Atlantic Books today
BOOK NEWS REVIEWS EXCERPTS
EXPLORING JOHN DEMONT’S WORLD
MAN ABOUT TOWN
ATLANTIC BOOK AWARDS THE LEGEND OF + LILLIAN SHEPHERD
THE DARTMOUTH BOOK AWARDS TURN 25
THE STORY BEHIND THE TRAGEDY
OF BATHURST’S “BOYS IN RED”
BEHIND THE SCENES AT BREAKWATER BOOKS
(see page 46)
TAKE A (LITERARY) HIKE!
WITH OUTDOOR GURU MICHAEL HAYNES
SPRING 2014 No. 75 Publications Mail Agreement 40038836
David Helwig’s 25th work of fiction, a master at the height of his craft, a novel of business, intrigue, deals, and secrets; a Canadian’s passage through the second half of the 20th century.
“A novel of sly humour, as if Ian McEwen meets Kingsley Amis.”
— Paul Kropp
“a wonderful piece of work,”
—David Lewis Stein, longtime columnist for The Toronto Star.
“David Helwig is one of Canada’s wisest and most versatile writers, a master of clarity, realism and character-development. He is at his best in Clyde, examining the turbulent business life and love life of a Southern Ontario man who grows up and succeeds by his wits in the last half of the Twentieth Century. It’s a vivid and disturbing portrait, the female characters are especially appealing, and Helwig even makes golf exciting. Bravo!”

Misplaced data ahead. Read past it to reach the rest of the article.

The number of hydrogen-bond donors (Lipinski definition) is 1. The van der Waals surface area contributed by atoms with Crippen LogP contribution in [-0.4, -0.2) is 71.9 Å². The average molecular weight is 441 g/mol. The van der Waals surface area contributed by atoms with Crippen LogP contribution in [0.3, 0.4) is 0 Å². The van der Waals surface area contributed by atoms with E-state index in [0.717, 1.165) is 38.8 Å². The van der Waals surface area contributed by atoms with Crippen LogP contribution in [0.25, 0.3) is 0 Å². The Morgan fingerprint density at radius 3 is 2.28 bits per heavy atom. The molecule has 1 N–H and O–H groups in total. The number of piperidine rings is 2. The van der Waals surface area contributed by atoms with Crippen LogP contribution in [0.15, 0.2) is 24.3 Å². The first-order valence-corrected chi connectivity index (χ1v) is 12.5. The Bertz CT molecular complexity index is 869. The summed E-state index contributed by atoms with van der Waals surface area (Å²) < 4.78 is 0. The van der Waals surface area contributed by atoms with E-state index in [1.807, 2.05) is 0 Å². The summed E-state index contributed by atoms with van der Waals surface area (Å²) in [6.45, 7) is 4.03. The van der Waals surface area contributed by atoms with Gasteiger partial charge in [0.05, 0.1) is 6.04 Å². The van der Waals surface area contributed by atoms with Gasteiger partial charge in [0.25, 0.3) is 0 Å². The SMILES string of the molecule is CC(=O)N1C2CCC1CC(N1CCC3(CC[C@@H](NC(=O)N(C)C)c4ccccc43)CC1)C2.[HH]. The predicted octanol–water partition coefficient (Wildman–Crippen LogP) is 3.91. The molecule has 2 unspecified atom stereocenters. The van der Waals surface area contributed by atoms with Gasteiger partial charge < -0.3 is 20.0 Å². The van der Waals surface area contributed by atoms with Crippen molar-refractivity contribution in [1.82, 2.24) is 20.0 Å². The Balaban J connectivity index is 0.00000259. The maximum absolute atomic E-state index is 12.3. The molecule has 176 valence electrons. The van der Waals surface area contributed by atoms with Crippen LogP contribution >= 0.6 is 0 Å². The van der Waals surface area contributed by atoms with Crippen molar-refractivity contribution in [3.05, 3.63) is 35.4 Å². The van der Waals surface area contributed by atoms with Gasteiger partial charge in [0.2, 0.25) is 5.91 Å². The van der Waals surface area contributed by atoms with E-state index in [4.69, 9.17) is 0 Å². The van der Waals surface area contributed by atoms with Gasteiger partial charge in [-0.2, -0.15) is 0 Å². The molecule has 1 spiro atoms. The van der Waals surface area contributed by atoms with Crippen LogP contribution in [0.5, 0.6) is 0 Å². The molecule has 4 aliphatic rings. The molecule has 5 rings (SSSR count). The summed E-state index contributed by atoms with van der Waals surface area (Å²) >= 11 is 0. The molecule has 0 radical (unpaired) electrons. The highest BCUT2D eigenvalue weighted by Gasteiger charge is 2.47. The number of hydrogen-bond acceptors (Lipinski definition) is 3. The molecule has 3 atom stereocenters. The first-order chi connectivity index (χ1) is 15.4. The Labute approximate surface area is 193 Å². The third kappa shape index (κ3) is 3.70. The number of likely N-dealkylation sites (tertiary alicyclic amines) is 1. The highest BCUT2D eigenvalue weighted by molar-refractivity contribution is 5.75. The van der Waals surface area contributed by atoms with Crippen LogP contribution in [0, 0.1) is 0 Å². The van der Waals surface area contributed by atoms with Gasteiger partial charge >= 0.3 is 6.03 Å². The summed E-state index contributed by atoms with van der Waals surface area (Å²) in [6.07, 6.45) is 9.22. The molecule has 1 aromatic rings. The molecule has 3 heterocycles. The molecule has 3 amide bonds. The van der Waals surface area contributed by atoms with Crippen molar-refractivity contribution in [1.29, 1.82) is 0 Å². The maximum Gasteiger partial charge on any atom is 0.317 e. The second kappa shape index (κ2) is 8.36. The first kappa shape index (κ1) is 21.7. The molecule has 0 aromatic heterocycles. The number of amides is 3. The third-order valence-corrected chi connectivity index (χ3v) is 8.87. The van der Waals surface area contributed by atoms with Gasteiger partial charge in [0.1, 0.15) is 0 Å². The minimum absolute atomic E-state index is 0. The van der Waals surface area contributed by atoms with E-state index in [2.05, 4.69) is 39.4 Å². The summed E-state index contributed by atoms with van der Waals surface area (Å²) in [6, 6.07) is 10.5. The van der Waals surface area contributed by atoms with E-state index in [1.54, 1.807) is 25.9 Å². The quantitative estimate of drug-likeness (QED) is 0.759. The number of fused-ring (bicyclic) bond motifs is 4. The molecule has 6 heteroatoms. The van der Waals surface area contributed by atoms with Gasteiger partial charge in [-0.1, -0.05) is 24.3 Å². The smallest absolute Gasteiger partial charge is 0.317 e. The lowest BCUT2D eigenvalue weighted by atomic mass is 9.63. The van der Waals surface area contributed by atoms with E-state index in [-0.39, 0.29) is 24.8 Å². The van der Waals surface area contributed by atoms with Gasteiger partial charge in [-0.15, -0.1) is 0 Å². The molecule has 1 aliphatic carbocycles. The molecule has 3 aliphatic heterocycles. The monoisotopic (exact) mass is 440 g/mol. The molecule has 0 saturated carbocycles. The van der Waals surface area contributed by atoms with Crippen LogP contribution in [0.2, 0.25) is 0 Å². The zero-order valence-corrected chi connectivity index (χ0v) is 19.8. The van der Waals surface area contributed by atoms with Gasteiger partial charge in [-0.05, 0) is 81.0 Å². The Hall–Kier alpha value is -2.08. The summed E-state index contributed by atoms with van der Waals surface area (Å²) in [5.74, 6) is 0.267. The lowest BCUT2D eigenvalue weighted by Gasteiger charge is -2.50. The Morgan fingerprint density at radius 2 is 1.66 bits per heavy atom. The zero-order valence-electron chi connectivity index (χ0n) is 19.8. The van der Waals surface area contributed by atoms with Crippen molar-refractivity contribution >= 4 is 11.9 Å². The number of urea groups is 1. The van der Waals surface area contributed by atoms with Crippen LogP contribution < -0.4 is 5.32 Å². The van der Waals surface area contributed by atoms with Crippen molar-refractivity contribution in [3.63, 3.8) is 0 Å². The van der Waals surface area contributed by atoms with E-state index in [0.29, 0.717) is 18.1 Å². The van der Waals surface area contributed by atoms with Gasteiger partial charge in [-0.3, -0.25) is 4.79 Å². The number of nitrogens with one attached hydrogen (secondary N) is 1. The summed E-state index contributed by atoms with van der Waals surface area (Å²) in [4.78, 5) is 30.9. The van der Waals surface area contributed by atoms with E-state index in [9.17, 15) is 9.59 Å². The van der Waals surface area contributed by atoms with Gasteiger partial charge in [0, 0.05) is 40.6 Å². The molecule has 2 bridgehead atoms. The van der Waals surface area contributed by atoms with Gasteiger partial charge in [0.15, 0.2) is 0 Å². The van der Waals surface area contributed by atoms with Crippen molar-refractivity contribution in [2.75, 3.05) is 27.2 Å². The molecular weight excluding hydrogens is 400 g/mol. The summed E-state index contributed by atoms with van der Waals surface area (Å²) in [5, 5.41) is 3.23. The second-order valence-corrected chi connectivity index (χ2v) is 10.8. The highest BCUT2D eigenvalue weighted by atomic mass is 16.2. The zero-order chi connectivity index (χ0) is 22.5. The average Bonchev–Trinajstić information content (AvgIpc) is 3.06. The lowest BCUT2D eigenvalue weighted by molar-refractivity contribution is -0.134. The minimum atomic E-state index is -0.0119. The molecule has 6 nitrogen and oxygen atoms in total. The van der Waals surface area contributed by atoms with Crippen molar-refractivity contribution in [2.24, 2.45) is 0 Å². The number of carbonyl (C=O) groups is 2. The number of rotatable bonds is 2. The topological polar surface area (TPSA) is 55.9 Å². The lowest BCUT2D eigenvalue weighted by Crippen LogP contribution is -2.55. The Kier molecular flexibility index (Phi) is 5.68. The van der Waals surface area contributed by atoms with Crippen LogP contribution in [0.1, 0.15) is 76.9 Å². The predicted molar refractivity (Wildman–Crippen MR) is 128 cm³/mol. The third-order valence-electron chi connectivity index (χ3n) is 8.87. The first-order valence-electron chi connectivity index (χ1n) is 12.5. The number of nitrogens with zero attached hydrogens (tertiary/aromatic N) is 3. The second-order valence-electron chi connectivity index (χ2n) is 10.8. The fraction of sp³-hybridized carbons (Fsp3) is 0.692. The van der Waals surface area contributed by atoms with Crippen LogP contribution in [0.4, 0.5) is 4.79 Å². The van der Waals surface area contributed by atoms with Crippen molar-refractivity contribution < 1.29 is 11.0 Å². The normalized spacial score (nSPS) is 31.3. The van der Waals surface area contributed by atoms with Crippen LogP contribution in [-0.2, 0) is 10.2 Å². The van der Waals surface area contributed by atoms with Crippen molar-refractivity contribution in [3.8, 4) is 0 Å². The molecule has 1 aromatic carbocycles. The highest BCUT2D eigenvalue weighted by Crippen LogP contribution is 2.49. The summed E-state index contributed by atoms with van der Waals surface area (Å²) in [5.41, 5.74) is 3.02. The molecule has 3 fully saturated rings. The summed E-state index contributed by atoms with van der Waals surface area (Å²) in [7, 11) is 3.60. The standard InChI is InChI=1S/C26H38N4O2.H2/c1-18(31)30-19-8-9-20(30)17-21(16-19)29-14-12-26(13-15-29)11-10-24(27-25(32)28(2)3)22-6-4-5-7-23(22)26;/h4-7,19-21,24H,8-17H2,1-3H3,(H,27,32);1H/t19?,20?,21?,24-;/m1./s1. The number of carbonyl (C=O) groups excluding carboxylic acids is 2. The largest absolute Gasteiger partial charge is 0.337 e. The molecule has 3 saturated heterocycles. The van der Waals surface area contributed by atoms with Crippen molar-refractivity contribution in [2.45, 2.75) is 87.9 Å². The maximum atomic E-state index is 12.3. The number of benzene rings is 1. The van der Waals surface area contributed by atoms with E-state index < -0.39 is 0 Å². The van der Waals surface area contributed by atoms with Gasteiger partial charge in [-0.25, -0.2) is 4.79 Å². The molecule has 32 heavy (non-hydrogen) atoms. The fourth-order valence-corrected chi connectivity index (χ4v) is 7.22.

—Dave Williamson, author of Dating: A Novel, shortlisted for the 2012 Manitoba Book of the Year Award.
“A weekend of solitary introspection by an aging businessman and political operative may not seem like the stuff of great fiction, but Helwig spins the story of Clyde’s years in small-town Ontario and “the big city,” Ottawa, into a profound exploration of success and failure in life and love, business and politics. Be it a real estate transaction or a lovers’ tryst, few writers can bring you into a scene as well as Helwig. Clyde treats universal themes of loyalty, love, death, and the search for meaning, while remaining wonderfully readable and entertaining.”
—Simon Lloyd, Special Collections, Robertson Library, UPEI
The novel Canada Has Been Waiting For
$18.95, available wherever books are sold ISBN 978-1-933480-36-7
Bunim & Bannigan, Ltd., New York and Charlottetown
Contents Spring 2014
ON THE COVER
28 Take a (literary) hike!
Atlantic Canada’s trails expert walks us through the awe-inspiring settings of some of the region’s newest books
22 Behind the scenes
Newfoundland’s Breakwater Books
24 Dartmouth Book Awards
Celebrating 25 years
14 Inside the author’s studio
Mystery author Hilary MacLeod finds inspiration in her two idyllic cottage studios